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No series about the cities of the dead would be complete without a visit to the world’s most populous country, China.   Because of China’s 5000 year+ uninterrupted cultural history, there are some extraordinary examples to choose from, like the Western Xian tombs, or the world famous Mausoleum of the First Qin Emperor, a circular tomb with a circumference of 6.3 km (3.9 miles) and an army of more than 7000 life-sized earthenware soldiers (they don’t build ’em like that anymore, thank goodness).  However for artistic reasons, Ferrebeekeeper is going to highlight the most well-known tomb complex in China–the Ming tombs which is a compound of mausoleums built by the emperors of the Ming Dynasty from 1424 to 1644 on the outskirts of Beijing.  Indeed today the tombs are now in a suburb of Beijing, surrounded by banks, residential housing parks, and golf courses.

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The First Emperor of the Ming Dynasty, the Hongwu Emperor, whose rags-to-riches story has no obvious equivalent in history, is NOT buried in the Ming tombs (although don’t forget to follow this spooky link to read about his horrifying excesses), nor is his successor, the Jianwen Emperor, who was usurped and vanished from history.  However the third and greatest Emperor of the Ming Dynasty, the mighty Yongle Emperor is buried there.  The Yongle Emperor chose the spot according to principles of Feng Shui (and political calculus) and he and 12 other Ming dynasty emperors were interred there along with a dynasty worth of empresses, concubines, favorite princes, et cetera etc.  Each of the 13 mausoleums has its own name like the Chang Ling Mausolem, which is tomb to the Yongle Emperor, or the Qing Ling Mausoleum which is the final resting place of the Tai Chang Emperor.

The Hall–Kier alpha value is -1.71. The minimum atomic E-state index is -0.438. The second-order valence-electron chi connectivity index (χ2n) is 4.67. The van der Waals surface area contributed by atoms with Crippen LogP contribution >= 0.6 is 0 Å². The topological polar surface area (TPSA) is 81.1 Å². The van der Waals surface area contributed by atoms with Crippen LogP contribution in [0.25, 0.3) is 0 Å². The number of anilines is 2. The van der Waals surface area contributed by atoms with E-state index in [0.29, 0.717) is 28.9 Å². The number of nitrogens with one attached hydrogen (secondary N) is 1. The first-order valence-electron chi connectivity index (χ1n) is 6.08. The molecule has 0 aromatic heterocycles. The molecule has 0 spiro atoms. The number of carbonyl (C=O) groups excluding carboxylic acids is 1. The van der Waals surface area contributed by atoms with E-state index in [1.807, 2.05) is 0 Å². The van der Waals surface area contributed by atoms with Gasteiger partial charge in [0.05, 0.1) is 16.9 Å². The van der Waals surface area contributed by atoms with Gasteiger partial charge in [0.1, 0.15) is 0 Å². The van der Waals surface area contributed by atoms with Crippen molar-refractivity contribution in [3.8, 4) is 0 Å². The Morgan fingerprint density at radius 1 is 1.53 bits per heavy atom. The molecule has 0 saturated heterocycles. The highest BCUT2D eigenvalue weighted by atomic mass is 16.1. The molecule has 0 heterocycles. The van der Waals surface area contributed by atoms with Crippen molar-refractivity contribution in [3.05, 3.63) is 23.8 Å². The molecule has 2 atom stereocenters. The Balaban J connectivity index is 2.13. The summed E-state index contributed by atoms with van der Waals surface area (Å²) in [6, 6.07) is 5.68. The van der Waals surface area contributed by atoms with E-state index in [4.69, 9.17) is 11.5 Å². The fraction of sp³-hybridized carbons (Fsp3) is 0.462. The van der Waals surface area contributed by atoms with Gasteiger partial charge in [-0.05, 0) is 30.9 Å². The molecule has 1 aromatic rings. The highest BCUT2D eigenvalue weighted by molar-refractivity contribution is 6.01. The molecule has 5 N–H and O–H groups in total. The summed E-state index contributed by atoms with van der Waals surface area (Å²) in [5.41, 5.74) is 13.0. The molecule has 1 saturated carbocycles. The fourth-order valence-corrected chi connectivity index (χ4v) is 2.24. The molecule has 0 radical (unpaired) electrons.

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Some of the subjects of past Ferrebeekeeper posts can be found buried in the Ming Tombs–like the Jiajing Emperor (who is in the Yong Ling Mausoleum, if you are keeping track of this at home).  Considering how much mercury that guy drank, he is probably perfectly preserved somewhere in there glistening like the silver surfer even after all of these years.